When form.validate_on_submit() returns True, the login view function calls two new functions, imported from Flask. The flash() function is a useful way to show a message to the user. A lot of applications use this technique to let the user know if some action has been successful or not. In this case, I'm going to use this mechanism as a temporary solution, because I don't have all the infrastructure necessary to log users in for real yet. The best I can do for now is show a message that confirms that the application received the credentials.

The second new function used in the login view function is redirect(). This function instructs the client web browser to automatically navigate to a different page, given as an argument. This view function uses it to redirect the user to the index page of the application.

When you call the flash() function, Flask stores the message, but flashed messages will not magically appear in web pages. The templates of the application need to render these flashed messages in a way that works for the site layout. I'm going to add these messages to the base template, so that all the templates inherit this functionality. This is the updated base template:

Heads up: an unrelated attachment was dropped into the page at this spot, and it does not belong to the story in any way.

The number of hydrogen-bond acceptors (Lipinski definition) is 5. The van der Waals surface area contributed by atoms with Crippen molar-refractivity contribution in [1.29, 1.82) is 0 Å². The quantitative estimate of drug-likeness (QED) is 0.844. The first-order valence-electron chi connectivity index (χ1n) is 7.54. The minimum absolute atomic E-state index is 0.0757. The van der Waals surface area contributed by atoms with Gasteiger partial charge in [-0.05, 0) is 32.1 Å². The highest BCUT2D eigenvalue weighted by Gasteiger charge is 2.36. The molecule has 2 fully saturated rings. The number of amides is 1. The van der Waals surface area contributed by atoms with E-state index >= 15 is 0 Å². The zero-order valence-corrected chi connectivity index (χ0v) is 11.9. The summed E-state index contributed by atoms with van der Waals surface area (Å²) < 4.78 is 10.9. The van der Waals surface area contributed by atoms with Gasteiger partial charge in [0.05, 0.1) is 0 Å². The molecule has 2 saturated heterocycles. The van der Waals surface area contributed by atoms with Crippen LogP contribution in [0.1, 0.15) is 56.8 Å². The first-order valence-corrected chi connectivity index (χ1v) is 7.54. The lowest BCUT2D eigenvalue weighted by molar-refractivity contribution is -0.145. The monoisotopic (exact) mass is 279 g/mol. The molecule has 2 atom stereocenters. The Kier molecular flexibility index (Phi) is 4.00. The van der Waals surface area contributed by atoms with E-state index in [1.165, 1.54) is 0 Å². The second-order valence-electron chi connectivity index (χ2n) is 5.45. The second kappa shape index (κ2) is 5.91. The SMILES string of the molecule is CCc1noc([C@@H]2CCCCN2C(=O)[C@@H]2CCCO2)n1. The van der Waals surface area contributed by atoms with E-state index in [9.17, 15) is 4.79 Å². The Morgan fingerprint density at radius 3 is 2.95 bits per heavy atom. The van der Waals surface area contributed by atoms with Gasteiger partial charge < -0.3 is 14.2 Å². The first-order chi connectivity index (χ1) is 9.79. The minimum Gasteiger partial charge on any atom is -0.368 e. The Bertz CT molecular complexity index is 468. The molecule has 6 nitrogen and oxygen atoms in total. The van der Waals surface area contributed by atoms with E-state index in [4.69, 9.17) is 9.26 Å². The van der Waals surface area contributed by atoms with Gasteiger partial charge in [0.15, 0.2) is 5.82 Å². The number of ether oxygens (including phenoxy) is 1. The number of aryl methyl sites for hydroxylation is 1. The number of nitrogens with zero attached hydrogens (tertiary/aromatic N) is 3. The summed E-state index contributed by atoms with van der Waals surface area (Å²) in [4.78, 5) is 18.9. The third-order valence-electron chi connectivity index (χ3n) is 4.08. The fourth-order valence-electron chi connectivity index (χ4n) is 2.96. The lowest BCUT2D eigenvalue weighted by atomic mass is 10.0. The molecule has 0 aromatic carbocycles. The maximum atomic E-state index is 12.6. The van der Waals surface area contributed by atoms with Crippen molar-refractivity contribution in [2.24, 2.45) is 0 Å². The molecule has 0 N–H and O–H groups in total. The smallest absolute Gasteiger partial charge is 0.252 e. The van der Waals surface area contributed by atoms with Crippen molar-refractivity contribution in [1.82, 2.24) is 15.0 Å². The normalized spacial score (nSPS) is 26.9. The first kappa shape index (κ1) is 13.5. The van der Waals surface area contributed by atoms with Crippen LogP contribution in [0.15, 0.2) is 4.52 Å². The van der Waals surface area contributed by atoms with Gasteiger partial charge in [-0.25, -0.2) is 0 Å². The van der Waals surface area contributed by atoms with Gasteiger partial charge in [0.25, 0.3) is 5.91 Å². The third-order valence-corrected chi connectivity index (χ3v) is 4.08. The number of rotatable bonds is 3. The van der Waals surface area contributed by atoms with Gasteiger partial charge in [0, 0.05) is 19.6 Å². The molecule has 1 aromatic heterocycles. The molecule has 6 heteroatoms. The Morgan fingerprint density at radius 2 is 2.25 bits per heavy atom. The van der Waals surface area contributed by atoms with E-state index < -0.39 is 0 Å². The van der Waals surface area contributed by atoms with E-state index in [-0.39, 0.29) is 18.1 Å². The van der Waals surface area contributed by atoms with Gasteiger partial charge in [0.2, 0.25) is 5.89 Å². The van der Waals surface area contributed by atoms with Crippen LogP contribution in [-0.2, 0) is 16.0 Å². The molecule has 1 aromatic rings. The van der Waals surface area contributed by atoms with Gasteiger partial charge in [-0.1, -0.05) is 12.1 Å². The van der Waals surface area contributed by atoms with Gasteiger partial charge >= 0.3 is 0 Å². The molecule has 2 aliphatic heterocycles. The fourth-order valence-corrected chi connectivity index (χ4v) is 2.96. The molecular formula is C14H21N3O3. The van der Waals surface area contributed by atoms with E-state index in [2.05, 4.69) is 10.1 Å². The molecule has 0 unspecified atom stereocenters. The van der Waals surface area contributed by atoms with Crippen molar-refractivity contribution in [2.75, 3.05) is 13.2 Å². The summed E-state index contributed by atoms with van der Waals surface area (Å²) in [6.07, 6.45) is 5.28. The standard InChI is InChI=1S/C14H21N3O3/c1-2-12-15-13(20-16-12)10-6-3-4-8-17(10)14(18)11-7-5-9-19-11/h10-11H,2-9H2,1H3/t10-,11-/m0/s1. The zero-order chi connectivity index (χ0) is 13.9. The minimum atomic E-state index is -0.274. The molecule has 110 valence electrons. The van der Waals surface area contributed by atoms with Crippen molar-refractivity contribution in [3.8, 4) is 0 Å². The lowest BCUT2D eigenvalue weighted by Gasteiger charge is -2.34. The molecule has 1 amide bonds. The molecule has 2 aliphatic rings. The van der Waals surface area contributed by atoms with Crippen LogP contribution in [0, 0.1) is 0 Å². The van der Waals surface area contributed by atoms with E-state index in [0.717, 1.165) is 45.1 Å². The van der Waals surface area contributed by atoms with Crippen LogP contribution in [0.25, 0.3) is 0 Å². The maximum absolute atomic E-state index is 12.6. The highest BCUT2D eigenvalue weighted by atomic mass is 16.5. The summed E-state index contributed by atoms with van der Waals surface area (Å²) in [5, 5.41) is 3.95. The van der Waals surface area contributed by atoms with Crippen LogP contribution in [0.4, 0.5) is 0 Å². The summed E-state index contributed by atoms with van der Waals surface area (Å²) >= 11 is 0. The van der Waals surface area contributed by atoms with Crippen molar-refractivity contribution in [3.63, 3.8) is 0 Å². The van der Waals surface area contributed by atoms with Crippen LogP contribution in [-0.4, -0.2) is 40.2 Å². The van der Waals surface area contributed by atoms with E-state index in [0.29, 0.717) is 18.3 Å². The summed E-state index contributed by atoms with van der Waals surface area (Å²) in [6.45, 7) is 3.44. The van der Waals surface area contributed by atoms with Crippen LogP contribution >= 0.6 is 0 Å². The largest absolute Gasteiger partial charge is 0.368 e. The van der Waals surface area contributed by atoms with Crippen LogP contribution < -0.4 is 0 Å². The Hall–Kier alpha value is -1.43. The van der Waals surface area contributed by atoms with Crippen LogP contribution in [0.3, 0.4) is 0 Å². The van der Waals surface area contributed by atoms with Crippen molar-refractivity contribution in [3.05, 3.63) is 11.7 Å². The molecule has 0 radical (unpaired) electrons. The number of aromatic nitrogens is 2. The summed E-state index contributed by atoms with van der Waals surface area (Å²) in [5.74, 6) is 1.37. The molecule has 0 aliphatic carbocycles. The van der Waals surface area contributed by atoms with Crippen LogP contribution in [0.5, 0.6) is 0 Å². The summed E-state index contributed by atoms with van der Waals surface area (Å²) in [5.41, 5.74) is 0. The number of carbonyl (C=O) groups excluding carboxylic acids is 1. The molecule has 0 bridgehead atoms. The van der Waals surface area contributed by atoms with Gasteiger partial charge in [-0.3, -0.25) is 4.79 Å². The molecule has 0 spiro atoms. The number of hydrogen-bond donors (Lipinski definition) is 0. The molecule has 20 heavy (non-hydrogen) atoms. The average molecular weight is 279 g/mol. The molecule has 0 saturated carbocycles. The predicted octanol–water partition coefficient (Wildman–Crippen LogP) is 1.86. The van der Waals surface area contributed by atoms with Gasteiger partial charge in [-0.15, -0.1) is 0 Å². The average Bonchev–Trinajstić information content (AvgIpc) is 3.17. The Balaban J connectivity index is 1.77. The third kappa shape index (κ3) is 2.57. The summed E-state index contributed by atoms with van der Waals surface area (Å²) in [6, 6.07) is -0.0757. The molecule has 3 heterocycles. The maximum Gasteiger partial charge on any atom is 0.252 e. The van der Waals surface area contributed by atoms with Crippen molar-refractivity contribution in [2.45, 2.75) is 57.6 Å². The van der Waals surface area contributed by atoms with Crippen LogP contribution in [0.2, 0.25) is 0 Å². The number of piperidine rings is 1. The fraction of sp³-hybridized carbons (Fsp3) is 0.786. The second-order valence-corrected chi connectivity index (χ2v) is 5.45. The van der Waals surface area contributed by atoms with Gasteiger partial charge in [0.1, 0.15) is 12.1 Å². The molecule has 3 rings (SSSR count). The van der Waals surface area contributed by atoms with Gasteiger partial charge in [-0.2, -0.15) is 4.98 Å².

app/templates/base.html: Flashed messages in base template

        {% if title %}
        <title>{{ title }} - microblog</title>
        {% else %}
        {% endif %}
            <a href="/index">Home</a>
            <a href="/login">Login</a>
        {% with messages = get_flashed_messages() %}
        {% if messages %}
            {% for message in messages %}
            <li>{{ message }}</li>
            {% endfor %}
        {% endif %}
        {% endwith %}
        {% block content %}{% endblock %}

Here I'm using a with construct to assign the result of calling get_flashed_messages() to a messages variable, all in the context of the template. The get_flashed_messages() function comes from Flask, and returns a list of all the messages that have been registered with flash() previously. The conditional that follows checks if messages has some content, and in that case, a <ul> element is rendered with each message as a <li> list item. This style of rendering does not look great, but the topic of styling the web application will come later.

An interesting property of these flashed messages is that once they are requested once through the get_flashed_messages function they are removed from the message list, so they appear only once after the flash() function is called.